Mountain Meadows Restoration Project at Greenville Creek and Upper Goodrich and Effects on Greenhouse Gases

Mountain Meadows Restoration Project restored the ecological meadow function of 181 acres at Greenville Creek and 73 acres at Upper Goodrich, resulting in: 1) increased groundwater elevations in the first year with an increase of 125 days of surface saturation at Greenville Creek and 147 days at Upper Goodrich; 2) increase in shallow aquifer volume at Greenville Creek 192 acre feet and 62 acre feet at Upper Goodrich; 3) over a 100% increase in vegetative meadow productivity in two years, Greenville Creek 429% and Upper Goodrich 176%; greater than 100% increase in the ratio of wet meadow plant species to dry meadow grass/forb species within two years, with 500% increase at Greenville Creek and 300% at Upper Goodrich; 4) enhancement of meadow floodplain with 12.1 acres of surface water ponds (7.8 acres in Greenville Crk and 4.3 acres in Upper Goodrich); and 5) improved riparian habitat vegetative vigor for waterfowl and sandhill cranes - avian surveys pre-project detected no waterfowl or sandhill cranes, versus post-project 12 cranes, one gadwall, and two Northern pintail were detected in Greenville Creek project area and one mallard was detected in Upper Goodrich.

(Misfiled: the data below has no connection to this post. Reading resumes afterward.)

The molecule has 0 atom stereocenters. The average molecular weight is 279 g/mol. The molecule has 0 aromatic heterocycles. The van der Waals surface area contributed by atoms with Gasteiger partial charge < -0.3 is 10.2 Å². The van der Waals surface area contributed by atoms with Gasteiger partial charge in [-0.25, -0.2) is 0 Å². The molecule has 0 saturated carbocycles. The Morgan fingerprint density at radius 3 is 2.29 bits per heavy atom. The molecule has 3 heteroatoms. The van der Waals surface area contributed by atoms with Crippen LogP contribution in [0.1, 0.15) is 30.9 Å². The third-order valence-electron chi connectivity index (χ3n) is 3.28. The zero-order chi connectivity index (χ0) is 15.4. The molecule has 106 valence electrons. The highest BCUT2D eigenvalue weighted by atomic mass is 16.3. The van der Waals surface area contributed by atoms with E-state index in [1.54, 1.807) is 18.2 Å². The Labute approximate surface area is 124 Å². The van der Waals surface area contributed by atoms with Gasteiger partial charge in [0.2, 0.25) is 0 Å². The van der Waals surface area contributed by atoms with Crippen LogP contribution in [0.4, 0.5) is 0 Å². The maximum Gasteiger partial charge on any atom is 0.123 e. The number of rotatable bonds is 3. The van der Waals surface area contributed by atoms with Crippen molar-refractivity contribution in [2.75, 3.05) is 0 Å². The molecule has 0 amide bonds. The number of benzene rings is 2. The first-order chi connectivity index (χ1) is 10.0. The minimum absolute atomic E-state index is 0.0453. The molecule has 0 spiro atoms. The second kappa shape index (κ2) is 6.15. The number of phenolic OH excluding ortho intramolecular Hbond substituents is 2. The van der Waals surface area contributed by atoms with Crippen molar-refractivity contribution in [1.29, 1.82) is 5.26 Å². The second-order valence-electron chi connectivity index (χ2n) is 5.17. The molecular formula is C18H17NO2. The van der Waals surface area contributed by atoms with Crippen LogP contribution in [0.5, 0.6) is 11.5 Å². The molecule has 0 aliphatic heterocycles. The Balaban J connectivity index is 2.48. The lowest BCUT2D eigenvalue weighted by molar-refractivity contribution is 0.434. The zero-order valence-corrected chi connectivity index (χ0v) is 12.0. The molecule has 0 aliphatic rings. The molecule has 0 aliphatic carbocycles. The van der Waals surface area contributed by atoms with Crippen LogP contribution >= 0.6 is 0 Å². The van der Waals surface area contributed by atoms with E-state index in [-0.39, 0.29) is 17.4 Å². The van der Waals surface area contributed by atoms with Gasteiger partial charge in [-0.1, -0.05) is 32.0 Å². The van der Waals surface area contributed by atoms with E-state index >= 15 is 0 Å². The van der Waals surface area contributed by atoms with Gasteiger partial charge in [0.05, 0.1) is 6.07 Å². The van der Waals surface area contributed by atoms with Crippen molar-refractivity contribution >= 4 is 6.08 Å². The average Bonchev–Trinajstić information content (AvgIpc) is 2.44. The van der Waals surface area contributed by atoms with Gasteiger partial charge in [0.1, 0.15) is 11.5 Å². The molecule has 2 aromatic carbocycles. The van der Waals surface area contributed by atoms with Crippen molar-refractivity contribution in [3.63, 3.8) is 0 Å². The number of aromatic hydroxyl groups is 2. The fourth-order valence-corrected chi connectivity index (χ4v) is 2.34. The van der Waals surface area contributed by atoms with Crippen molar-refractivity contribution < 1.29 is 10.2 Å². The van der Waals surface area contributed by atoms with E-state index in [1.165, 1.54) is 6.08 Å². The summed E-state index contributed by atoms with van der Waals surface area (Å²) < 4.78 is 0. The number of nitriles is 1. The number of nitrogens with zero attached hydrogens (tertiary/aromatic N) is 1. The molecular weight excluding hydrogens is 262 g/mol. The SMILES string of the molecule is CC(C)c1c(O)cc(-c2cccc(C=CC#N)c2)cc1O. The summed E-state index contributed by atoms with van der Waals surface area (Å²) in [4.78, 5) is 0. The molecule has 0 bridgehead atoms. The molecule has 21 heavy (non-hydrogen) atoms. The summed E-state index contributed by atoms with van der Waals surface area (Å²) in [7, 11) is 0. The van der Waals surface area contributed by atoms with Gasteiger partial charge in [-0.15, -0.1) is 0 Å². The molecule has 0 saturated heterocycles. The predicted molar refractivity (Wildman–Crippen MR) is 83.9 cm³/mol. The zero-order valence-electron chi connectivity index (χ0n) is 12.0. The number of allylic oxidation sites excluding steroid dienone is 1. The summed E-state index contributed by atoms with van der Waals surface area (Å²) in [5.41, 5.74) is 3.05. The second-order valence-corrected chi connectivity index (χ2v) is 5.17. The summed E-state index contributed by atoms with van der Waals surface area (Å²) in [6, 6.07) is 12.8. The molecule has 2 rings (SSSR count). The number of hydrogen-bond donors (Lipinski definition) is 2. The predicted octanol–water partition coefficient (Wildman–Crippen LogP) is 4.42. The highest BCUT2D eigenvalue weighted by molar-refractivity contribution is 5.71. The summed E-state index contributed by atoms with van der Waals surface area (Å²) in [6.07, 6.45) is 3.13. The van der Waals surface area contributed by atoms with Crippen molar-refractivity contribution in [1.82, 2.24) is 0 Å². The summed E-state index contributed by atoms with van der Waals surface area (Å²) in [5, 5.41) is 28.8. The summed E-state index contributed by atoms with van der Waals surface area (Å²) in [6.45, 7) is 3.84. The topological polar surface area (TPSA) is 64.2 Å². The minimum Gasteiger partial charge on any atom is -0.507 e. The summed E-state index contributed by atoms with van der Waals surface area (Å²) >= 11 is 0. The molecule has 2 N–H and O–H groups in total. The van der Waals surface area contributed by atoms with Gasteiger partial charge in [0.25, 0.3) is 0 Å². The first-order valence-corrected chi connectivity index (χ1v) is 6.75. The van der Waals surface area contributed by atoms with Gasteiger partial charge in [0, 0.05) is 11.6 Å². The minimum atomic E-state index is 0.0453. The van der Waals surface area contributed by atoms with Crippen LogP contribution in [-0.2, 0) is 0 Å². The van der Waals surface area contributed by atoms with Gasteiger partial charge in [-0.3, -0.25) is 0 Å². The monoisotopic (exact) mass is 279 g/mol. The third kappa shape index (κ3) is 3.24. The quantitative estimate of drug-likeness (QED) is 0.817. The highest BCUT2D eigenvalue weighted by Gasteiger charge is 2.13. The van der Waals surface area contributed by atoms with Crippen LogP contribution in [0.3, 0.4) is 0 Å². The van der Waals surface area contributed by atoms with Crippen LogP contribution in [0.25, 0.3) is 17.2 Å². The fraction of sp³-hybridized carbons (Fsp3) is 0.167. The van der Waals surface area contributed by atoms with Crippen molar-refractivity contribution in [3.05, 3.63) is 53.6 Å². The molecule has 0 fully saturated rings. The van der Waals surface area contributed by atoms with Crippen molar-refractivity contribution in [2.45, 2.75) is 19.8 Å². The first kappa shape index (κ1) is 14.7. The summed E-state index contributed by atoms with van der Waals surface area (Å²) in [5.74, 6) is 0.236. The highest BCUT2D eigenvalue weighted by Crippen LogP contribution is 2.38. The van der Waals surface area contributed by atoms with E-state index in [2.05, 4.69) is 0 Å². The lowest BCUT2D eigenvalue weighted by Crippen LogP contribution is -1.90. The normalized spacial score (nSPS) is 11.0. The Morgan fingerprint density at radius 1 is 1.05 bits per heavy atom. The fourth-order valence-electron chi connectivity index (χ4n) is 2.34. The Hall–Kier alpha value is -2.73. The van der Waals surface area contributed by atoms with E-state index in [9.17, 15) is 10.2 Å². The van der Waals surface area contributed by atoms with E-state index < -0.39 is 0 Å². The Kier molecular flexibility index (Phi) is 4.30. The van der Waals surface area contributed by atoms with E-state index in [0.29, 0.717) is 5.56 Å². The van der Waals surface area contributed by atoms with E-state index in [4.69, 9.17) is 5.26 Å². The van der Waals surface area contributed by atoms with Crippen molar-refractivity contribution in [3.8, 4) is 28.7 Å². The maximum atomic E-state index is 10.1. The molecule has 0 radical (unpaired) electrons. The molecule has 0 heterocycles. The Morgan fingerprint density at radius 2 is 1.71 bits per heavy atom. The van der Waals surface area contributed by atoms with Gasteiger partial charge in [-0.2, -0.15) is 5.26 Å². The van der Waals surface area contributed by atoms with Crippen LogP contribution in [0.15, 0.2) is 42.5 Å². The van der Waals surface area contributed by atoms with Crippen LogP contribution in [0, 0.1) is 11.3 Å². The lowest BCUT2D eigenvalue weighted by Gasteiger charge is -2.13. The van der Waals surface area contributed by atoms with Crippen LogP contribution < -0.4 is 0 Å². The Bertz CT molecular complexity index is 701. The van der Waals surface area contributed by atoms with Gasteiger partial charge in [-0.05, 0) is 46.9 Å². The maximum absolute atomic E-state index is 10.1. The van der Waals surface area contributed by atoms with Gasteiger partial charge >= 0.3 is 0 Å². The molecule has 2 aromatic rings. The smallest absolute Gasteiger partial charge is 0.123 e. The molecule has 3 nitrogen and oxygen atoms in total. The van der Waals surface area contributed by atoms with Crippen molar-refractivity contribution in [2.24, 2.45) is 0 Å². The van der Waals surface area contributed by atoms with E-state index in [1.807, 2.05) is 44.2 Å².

Greenhouse gas research results indicated an increase in carbon sequestration after restoration at Greenville Creek , while no change was measured at Upper Goodrich. Based on the research results, it is surmised that increases in soil C stocks are driven by increases in belowground inputs from vegetation. This correlates with the significant increases in soil C stocks found at Greenville, but not Goodrich, in the top 45 cm soil. Greenville had a substantial increase in vegetation biomass (400%), while response to restoration relative to the increase in biomass at the unrestored control site was not as significant (175% for Goodrich, 60% for the control).